Life is getting better for psoriasis sufferer

Andrew
Andrew Robinson
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Keeping positive attitude, 20-year-old plans to finish high school

At her Torbay home, Shawna Coffin displays some of the many medications she must take daily  to help her manage her psoriasis.
— Photo by Joe Gibbons/The Telegram

Dealing with the skin condition known as psoriasis created numerous hardships for Shawna Coffin since she first noticed the appearance of unexpected rashes and swelling.

“I had it everywhere, from the top of my head to my feet, like everything, and then I lost all my hair,” said Coffin, seated at her kitchen table.

But now, after a year of taking a new medication to treat the incurable disease, the 20-year-old Torbay resident says she feels more optimistic about her life.

According to the Psoriasis Society of Canada, the disease causes red patches to develop on the skin. It often affects the scalp and can lead to hair loss. Oct. 29 is World Psoriasis Day. Coffin last spoke with The Telegram in 2008.

When she was 15 and living with her family in Flatrock, Coffin noticed red rings developing around her eyes. Initially, it was thought she had developed an allergy to metals, leading to some drastic measures that included removing metal from her pants and avoiding its use for meal preparation.

“It just kept getting worse and worse, and then my eyes (were swollen) shut and I couldn’t see at all, and I had excruciating pain in my legs,” she said.

It was eventually determined Coffin had psoriatic arthritis, dermatomyositis and lupus, with the latter accounting for the swelling she experienced. Dermatomyositis is known to cause weakness, severe muscle pain and skin rashes.

The ailments affected her ability to complete simple tasks like squeezing toothpaste out of a container.

In the fall of 2007, she spent more than 30 days in hospital. Treatments were eventually found, but Coffin had to visit a hospital every second day.

Did much better after beginning certain drug

“They were kind of looking for medications that could control the whole thing, so that went on forever ... I had my ups and downs.”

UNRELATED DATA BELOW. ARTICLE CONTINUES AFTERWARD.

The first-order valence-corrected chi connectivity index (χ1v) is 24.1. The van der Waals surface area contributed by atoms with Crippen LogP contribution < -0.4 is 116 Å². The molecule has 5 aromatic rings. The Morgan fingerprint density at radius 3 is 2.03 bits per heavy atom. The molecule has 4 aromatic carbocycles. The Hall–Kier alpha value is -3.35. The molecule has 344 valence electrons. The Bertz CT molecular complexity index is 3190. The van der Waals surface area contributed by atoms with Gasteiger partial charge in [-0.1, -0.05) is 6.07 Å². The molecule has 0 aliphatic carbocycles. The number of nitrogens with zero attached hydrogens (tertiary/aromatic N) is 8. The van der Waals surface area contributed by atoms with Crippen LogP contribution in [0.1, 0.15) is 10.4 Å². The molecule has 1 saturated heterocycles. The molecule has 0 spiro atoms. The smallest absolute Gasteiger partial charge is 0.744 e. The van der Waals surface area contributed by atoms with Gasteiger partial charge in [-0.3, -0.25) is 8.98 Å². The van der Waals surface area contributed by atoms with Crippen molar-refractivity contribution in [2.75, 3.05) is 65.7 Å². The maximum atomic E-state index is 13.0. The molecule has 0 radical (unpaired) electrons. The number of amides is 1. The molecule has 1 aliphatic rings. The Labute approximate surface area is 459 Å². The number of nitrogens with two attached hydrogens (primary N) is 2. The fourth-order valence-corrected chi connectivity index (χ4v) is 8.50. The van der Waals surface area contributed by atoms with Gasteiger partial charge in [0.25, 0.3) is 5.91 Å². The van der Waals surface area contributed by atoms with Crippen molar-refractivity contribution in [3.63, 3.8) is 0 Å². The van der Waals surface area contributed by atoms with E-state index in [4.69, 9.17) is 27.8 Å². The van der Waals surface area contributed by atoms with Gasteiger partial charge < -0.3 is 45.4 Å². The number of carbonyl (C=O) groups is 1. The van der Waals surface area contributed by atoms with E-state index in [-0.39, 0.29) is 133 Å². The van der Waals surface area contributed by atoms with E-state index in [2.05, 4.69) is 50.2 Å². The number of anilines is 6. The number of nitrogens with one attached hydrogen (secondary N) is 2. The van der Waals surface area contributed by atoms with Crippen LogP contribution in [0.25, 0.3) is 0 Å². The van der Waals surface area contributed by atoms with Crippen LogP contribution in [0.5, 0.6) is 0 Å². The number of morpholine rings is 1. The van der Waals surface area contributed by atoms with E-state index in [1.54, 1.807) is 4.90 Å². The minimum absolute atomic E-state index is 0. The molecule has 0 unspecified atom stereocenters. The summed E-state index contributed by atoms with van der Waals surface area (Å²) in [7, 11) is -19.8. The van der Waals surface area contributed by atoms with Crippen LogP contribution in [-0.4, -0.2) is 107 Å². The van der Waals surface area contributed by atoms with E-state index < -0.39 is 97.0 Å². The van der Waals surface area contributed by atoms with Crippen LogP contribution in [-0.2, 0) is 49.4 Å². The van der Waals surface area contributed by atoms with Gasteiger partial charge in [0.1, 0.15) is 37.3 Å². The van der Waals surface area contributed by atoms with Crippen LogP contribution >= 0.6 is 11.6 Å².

In one school year, Coffin was forced to miss 109 days of classes. She wore a wig at times and gained weight after taking a steroid medication. Coffin would request to sit in the back of the room so classmates would not have to look at the rashes linked to her psoriasis.

When she was first admitted to the Janeway Childrens Hospital in St. John’s, Coffin stayed in the cancer ward.

“I’d seen a lot of people that had it a lot worse than me, so I used to just go to school and tough it out.”

Back to school

A year ago, Coffin was getting fitted for a motorized wheelchair because she was having trouble with walking. Around the same time, she began taking a drug called ustekinumab (known commercially as Stelara).

“Since then, I’ve been really, really well,” said Coffin. “I’m actually able to go out and do things.”

Because of her health, Coffin didn’t complete the credits necessary to graduate from high school. If her current medication continues to work, she’s says she’s optimistic about completing the courses necessary to do so.

“I’ve gotten a lot more confidence back than I used to have. I’m not afraid to go out or anything, or people staring at me. That’s all great, but I still have my bad days. ... I kind of have to pace myself on what I do. If I go out for a full day, then I probably have to be in bed the next day. It depends on how much exercise I do.”

Coffin said her family  — parents Faron and Roseanna Coffin and brother Thomas Coffin — has been a big help throughout her ordeal. Coffin’s father catches fish for half the year on Fogo Island, her birthplace, so at times her mother Roseanna is tasked with handling most hospital visits.

“They’ve been through everything,” she said, noting her mother too dealt with health problems as a youth. “She kind of understands absolutely everything I go through, which is great.”

People coping with psoriasis should never feel alone, according to Coffin.

“I kind of felt like I was the only young person, and like everyone else didn’t understand what I was going through, but there are people out there.”

She said it’s best to avoid feeling self-conscious and to remember there are others in the world dealing with more serious conditions.

“I try my best not to complain and be positive.”

 

arobinson@thetelegram.com

Twitter: TeleAndrew

Organizations: Psoriasis Society of Canada, The Telegram, Janeway Childrens Hospital

Geographic location: Torbay, Flatrock, Fogo Island

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Comments

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Recent comments

  • Martin
    November 08, 2012 - 13:09

    So true about vitamin D. It affects our immunity in many different ways and defficiency can contribute seroius chronic diseases including psoriasis and lupus.

  • Shawna
    October 29, 2012 - 21:41

    Hi heather! I don't mean to be rude! But what's your last name?

  • Casey
    October 29, 2012 - 12:33

    Many natuoropaths are treat this disease with diet changes and natural medicine and I know it works. Most of these so called drugs are very toxic and don't work.

  • Heather
    October 29, 2012 - 12:08

    I met Shawna when I was around 14 and she was around 11. The sweetest girI ever. had no idea what she was going through, as we had lost contact. The positivity in this article is exactly what I remember of her. She is incredibly bubbly and lifts the people around her. Amazing girl, amazing strength of character. Keep your chin up, gorgeous!